The other way for a manager to gain power is through referent power. This is when the manager’s character encourages employees to hold the manager in high regard and the manager may genuinely be concerned about their workers (Weber, n.d.). J.P. Doh (2003), in his article, “Can Leadership be Taught?” (2003) noted that referent power is one of the most difficult things to train management in because it relies heavily on the personality of manager and leaders who can effectively use this power are generally known as being “born leaders.” Highly sympathetic but with high standards and expectations, referent leaders are remembered in the history books because they are known as “loved” leaders. This is likely because their subordinates feel that they are cared for and, therefore, feel a desire to do a good job to please leadership. While this is a highly sought after personality, it also has a downside if the manager leaves the company and a less loved leader steps into his or her place.

Getting Employees to “Buy-In”

A leader who is highly effective often empowers employees to get involved in decision making and “buy-in.” Employees who have “bought-in” feel like they have ownership over their job; and, in turn, employees are more likely to work harder and miss fewer days of work (Weber, n.d.). Buy-in, also sometimes called job ownership, can be the difference between an employee who just works to get a paycheck and one who is dedicated to doing the best job they can, no matter what it takes. Referent managers are often able to get employees to buy-in to their jobs quickly, and this makes a very positive impact on the business. However, not every leader is a referent leader, and many managers study and utilize the two models of leadership to be effective leaders. 

There are also two models of effective leadership which include studying trait and behavioral models. The trait model seeks to show personal characteristics that are prevalent ineffective leaders and the behavioral model shows how managers can care for workers but also ensure that work is done (Weber, n.d.). Trait models examine past and present leaders and make a list of their individual traits and the situations that the traits were effective in influencing. These traits are then taken examined by management and they look for ways to learn and use these skill sets in their own leadership. For example, positive communication skills are present in many leaders as they are able to be inclusive and fair when they communicate with their employees. So, to emulate this, a manager may take a seminar in communication or practice through role-playing with other managers and receive criticisms (Alexander & Buckingham, 2011). The behavioral model attempts to be a referent leader model, in that the manager cares about the employees and cares that they do well, but also cares about the tasks and goals of the business. This model approached leadership from a team-based strategy focuses on interpersonal relationships and common goals (Kass & Grandzol, 2011) and can be highly effective if balanced properly.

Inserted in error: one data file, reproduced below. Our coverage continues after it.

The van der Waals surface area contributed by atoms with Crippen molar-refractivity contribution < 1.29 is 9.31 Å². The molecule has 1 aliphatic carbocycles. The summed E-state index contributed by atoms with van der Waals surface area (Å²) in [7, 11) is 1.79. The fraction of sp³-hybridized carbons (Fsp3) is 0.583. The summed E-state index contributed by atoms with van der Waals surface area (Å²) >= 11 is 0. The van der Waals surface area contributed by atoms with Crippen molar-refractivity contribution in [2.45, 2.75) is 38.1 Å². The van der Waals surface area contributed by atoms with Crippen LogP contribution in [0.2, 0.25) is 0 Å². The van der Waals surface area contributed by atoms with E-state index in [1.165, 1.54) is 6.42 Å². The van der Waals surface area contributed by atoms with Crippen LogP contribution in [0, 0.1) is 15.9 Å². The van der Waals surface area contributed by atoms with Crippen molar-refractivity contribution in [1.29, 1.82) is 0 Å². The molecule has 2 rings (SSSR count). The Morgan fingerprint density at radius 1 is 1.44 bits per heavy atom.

A good leader should know his or her subordinates; including their culture, what inspires them, what motivates them, and what goals they harbor while also balancing the needs and goals of the company. When selecting a leadership style, it is important to examine a manager’s strengths as a leader as well as their weaknesses to select the style that fits both the individual so he or she can be the most effective leader possible.


Alexander, J. M., & Buckingham, J. (2011). Common good leadership in business management: An ethical model from the Indian tradition. Business Ethics: A European Review, 20(4), 317-327. doi:10.1111/j.1467-8608.2011.01632.x

Doh, J. P. (2003). Can leadership be taught? Perspectives from management educators. Academy Of Management Learning & Education, 2(1), 54-67. doi:10.5465/AMLE.2003.9324025

Kass, D., & Grandzol, C. (2011). Learning to lead at 5,267 feet: An empirical study of outdoor management training and MBA students' leadership development. Journal Of Leadership Education, 10(1), 41-62.

Merrell, P. (2012). Effective change management: the simple truth. Management Services, 56(2), 20-23.

Michaelis, B., Stegmaier, R., & Sonntag, K. (2009). Affective commitment to change and innovation implementation behavior: The role of charismatic leadership and employees' trust in top management. Journal Of Change Management, 9(4), 399-417. doi:10.1080/14697010903360608

Weber, Warren. (n.d.). Leadership [PowerPoint slides]. Retrieved from California State University, Pomona. Website: